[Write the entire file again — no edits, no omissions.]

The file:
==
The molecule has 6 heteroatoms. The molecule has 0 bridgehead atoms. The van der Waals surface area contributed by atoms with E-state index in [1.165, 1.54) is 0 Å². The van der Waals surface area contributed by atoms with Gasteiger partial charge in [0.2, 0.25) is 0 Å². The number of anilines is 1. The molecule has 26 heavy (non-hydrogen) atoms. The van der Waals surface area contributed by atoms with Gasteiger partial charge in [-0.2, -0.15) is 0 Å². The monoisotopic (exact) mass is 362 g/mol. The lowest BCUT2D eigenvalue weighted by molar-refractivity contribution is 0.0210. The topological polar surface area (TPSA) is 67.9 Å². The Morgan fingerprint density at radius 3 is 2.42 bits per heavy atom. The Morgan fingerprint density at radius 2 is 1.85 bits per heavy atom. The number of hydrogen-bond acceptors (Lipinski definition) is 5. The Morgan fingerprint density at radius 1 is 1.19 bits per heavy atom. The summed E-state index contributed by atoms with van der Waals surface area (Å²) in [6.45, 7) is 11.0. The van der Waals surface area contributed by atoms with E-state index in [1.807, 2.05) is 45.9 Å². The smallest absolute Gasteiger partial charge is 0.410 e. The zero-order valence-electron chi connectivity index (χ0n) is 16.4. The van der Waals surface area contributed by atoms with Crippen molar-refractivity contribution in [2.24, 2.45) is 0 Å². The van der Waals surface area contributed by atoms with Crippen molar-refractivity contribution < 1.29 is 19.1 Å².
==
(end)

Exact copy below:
The molecule has 6 heteroatoms. The molecule has 0 bridgehead atoms. The van der Waals surface area contributed by atoms with E-state index in [1.165, 1.54) is 0 Å². The van der Waals surface area contributed by atoms with Gasteiger partial charge in [0.2, 0.25) is 0 Å². The number of anilines is 1. The molecule has 26 heavy (non-hydrogen) atoms. The van der Waals surface area contributed by atoms with Gasteiger partial charge in [-0.2, -0.15) is 0 Å². The monoisotopic (exact) mass is 362 g/mol. The lowest BCUT2D eigenvalue weighted by molar-refractivity contribution is 0.0210. The topological polar surface area (TPSA) is 67.9 Å². The Morgan fingerprint density at radius 3 is 2.42 bits per heavy atom. The Morgan fingerprint density at radius 2 is 1.85 bits per heavy atom. The number of hydrogen-bond acceptors (Lipinski definition) is 5. The Morgan fingerprint density at radius 1 is 1.19 bits per heavy atom. The summed E-state index contributed by atoms with van der Waals surface area (Å²) in [6.45, 7) is 11.0. The van der Waals surface area contributed by atoms with E-state index in [1.807, 2.05) is 45.9 Å². The smallest absolute Gasteiger partial charge is 0.410 e. The zero-order valence-electron chi connectivity index (χ0n) is 16.4. The van der Waals surface area contributed by atoms with Crippen molar-refractivity contribution in [2.24, 2.45) is 0 Å². The van der Waals surface area contributed by atoms with Crippen molar-refractivity contribution < 1.29 is 19.1 Å².